Auto union: Low-drag racer for carriageway duels

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Professor Ferdinand Porsche was the genius behind the mid-engined Auto Union.The 750kg Formula for grand prix cars was originally scheduled to run from 1934 to 1936 inclusive, and put no limit on engine capacity, so the Professor designed his remarkable, Roots-supercharged V16 as a 6-litre unit, but decided to restrict it to 4.4 litres initially.The 1934 A-type Auto Union had a bore and stroke of 68x75mm (4358cc) and produced 295bhp at 4500rpm.

For the 1935 B-type, the bore was increased to 72.5 mm,giving 4951cc and the power rose to 375bhp at 4800rpm. Finally, for the 1936 C-type, the bore and stroke increased to 75x85mm, giving Porsche’s ultimate capacity of 6005cc, producing 520bhp at 5000rpm.

In this form the Auto Unions, led by the phenomenal Bernd Rosemeyer, swept all before them,giving MercedesBenz such a beating that the Stuttgart concern withdrew from racing before the Italian GR That year Rosemeyer secured the European Drivers’ Championship, the Mountain Championship and the German Road Championship.

The 750kg Formula was held over for 1937 and Professor Porsche saw no reason to alter his winning car. When the Avusrennen was scheduled for the end of May, Auto Union decided to build two fully-enclosed streamliners on C-type chassis for this high-speed event. These whetted Rosemeyer’s appetite for some speed records, which had up to that point been Hans Stuck’s domain.

Sadly, both cars apparently disappeared ‘somewhere in Russia’ after the war. No drawings or photographs of their construction survived, but we do know that they were tested in the wind tunnel of the Deutsche Versuchsanstalt für Luftfahrt in Berlin and produced the sensationally low drag coefficient of 0.237.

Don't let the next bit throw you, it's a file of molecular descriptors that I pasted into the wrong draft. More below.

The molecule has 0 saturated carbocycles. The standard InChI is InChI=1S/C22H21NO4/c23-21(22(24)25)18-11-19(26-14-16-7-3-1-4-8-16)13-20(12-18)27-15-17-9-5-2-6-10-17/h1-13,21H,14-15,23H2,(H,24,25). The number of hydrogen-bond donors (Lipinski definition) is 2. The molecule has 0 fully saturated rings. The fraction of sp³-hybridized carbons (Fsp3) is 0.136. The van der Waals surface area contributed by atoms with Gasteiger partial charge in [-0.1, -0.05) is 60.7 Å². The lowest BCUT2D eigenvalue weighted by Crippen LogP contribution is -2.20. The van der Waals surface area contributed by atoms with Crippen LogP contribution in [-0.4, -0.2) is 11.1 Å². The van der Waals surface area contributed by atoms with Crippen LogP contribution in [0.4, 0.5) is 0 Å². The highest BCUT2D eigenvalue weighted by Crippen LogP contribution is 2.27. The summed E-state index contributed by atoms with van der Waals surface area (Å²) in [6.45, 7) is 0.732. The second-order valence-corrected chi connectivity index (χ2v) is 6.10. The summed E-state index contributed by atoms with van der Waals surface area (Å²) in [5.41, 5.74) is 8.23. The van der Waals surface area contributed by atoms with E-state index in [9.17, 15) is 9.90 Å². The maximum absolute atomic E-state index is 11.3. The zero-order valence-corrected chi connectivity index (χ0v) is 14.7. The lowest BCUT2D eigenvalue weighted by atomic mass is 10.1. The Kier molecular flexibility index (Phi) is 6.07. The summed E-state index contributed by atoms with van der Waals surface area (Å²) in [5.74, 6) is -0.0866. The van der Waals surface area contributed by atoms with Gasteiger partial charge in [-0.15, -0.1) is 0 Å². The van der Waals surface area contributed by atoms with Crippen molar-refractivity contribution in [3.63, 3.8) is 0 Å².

Driven at Avus by Rosemeyer and Luigi Fagioli, these were mechanically identical to the normal C-types raced by Ernst von Delius and Rudolf Hasse.

Although Rosemeyer failed to win at Avus, he had reached around 235mph on the straights. Just three days after winning the Eifel GP at the Nurburgring on June 13, he set six new records on the autobahn in one of the streamliners, including a Flying Mile at 242.09mph.The Land Speed Record then stood to Sir Malcolm Campbell and Bluebird at 301.1 mph, but that was on the wide open spaces of Utah Salt Flats. Bernd had been running on a two-lane autobahn.

In October 1937, during the official Rekordwoche on the same Frankfurt-Darmstadt autobahn, Rosemeyer became the first man to break the 250mph barrier on the road, improving his Flying Mile record to 252.46mph. He also set 15 other records with the two streamliners.

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